Cricketing Odd Spots: Meeting Odd Questions

Steven Lynch in ESPNcricinfo, ….

Was Kuldeep Yadav’s 6 for 25 the other day the best figures by a left-arm wristspinner in an ODI? asked Sudip Chauhan from India
That mesmerising 6 for 25 by Kuldeep Yadav against England at Trent Bridgelast week weren’t just the best figures by a left-arm wristspinner in a one-day international – they were the best figures by a slow left-armer of any sort. The previous record was held by another Indian, the more orthodox Murali Kartik, who took 6 for 27 against Australia in Mumbai in 2007. Sanath Jayasuriya, with 6 for 29 for Sri Lanka against England in Moratuwa in 1992-93, is the only other slow left-armer to take six wickets in an ODI. The previous-best by a left-arm wristspinner was Brad Hogg’s 5 for 32 for Australia against West Indies in Melbourne in 2004-05.

Before Kuldeep Yadav’s 6 for 25, the best figures ODI by a left-arm spinner were 6 for 27 by Murali Kartik, against Australia in Mumbai in 2007 AFP

Both South African openers were stumped in the second innings at Galle. How often has this happened in a Test? asked Praveen from Australia
Niroshan Dickwella’s double stumping of Dean Elgar and Aiden Markram as South Africa slid to defeain Galle on the weekend was only the sixth time that both openers had been stumped in the same Test innings. The first instance was back in 1881-82, when Dick Barlow and George Ulyett of England were stumped by Australia’s Jack Blackham in Melbourne.

It happened again to England at Old Trafford in 1896 – WG Grace and Drewy Stoddart both stumped by James Kelly off Harry Trott – and then not again until 1950, when Clyde Walcott accounted for Len Hutton and Cyril Washbrook to start a collapse in West Indies’ famous maiden victory over England away, at Lord’s.

The next instance was not until 1998-99, in the Ashes Test in Sydney, where Mark Butcher and Alec Stewart fell to deft glovework by Ian Healy. And in Fatullah in 2015, Tamim Iqbal and Imrul Kayes were both stumped by Wriddhiman Saha as Bangladesh went down to India.

Which umpire has stood in the most Tests in one country, and who has umpired in the most different countries? asked Michael Jarvis from England
Dickie Bird stood in 54 Tests in England, most of them before the globe-trotting international umpires’ panel was set up: in all, he stood in 66 matches. Frank Chester officiated in 48 Tests between 1924 and 1955, all of them in England.

Steve Bucknor officiated in more Tests than anyone else – 128 – and stood in 11 different countries (counting West Indies as one for the purposes of this answer). Bucknor officiated in all the Test countries that were active during his career (1989-2009), and also umpired two matches in Sharjah.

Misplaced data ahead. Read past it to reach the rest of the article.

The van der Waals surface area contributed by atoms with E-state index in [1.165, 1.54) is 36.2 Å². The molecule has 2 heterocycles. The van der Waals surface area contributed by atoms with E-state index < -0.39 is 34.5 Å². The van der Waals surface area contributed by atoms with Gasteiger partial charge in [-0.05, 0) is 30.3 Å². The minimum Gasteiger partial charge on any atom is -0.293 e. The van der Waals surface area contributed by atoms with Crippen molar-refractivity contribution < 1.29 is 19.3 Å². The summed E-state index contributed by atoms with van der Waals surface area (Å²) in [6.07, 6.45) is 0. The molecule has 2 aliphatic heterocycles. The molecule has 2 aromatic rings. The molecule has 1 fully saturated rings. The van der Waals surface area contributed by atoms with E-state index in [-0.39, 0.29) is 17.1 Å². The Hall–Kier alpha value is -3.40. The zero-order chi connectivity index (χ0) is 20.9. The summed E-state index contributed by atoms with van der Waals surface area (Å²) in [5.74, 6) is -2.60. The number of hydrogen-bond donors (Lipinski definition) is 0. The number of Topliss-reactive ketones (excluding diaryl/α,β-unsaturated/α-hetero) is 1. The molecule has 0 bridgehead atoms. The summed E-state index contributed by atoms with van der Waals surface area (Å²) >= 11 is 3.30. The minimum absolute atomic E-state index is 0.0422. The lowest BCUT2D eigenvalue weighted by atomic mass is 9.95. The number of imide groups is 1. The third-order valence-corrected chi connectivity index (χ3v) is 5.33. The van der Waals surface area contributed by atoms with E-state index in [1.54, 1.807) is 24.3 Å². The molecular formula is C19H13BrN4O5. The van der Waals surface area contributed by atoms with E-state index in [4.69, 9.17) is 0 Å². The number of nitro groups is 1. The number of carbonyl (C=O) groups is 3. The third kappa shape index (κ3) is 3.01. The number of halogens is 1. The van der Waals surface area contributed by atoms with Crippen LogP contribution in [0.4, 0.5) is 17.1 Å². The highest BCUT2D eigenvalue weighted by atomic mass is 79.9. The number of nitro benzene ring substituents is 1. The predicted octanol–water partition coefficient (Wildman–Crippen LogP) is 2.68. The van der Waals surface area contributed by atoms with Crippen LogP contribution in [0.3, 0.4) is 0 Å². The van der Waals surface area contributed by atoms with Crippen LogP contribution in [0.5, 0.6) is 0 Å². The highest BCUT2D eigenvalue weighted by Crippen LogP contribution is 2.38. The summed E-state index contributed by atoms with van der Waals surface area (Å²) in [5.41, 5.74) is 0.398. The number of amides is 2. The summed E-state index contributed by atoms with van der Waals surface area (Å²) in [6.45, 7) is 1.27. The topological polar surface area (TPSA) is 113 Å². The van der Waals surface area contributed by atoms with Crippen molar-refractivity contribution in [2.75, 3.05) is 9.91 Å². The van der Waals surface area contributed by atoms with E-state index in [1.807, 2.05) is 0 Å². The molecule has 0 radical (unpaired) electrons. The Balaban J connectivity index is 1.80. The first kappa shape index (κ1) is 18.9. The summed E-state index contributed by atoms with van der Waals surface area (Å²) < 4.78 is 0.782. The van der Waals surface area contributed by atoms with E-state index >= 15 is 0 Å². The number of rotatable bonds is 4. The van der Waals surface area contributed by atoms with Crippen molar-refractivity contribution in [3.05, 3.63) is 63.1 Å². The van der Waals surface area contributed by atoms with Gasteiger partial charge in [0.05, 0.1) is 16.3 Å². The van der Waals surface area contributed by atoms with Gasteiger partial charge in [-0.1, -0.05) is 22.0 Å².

Daryl HarperBilly Bowden and Asoka de Silva also stood in 11 different countries (including West Indies), and were recently joined by Ian Gould, who was one of the umpires for the first Test in Ireland, the 11th country in which he has officiated. It’s currently difficult for an umpire to stand in a Test in his own country, which is why some recent officials have been unable to complete a full set (Rod Tucker, for example, has stood in 61 Tests but none in Australia).

Kent’s last pair added 100 recently, of which Ivan Thomas’ share was 1. Have there been any century stands in first-class cricket where one batsman has made 0? asked Tony Pope from England
The stand you’re talking about was between Grant Stewart, who zoomed to a maiden hundred, and Ivan Thomas, who contributed just a single as Kent’s last wicket added 100 against Middlesex in Canterbury. Stewart had just taken a career-best 6 for 22 as Middlesex were shot out for 56; his previous-highest score in first-class cricket was 38, in the first innings of the same match.

There aren’t any hundred partnerships in first-class cricket which ended with one of the batsmen making no contribution at all. But there is another in which the junior partner managed just one: for Sri Lanka against Pakistan in Faisalabad in 2004-05, Dilhara Fernando contributed a single to a ninth-wicket stand of 101 as Sanath Jayasuriya motored to 253.

Playing for MCC against Yorkshire in Scarborough in 1946, the Middlesex pair of Walter Robins and Jack Young shared a last-wicket stand of 75. Robins scored all of them, before being stumped for 116.

I know Lawrence Rowe holds the record for most runs on debut in Tests, but who holds the record for most wickets? asked Allan Alexander from the United States
Lawrence Rowe marked his Test debut, for West Indies against New Zealand in Kingston in 1971-72, with 214 in the first innings and 100 not out in the second. The only other man to score more than 300 runs on his Test debut was Reginald “Tip” Foster, with 306 – innings of 287 and 19 – for England against Australia in Sydney in 1903-04. Rowe’s record came under threat a few years ago when Yasir Hameed scored 170 and 105 in his first Test for Pakistan, against Bangladesh in Karachi in August 2003.

The bowling equivalent is shared by two men who claimed 16 wickets in their first match (no one else has managed more than 12). In the Ashes Test at Lord’s in 1972, Bob Massie marked his debut with figures of 16 for 137 – 8 for 84 and 8 for 53 – in an astonishing display of swing bowling. The Indian legspinner Narendra Hirwani narrowly bettered this with 16 for 136 – 8 for 61 and 8 for 75 – in his first match, against West Indies in Madras(now Chennai in 1987-88. In all, 15 bowlers have taken ten or more wickets on their Test debut.

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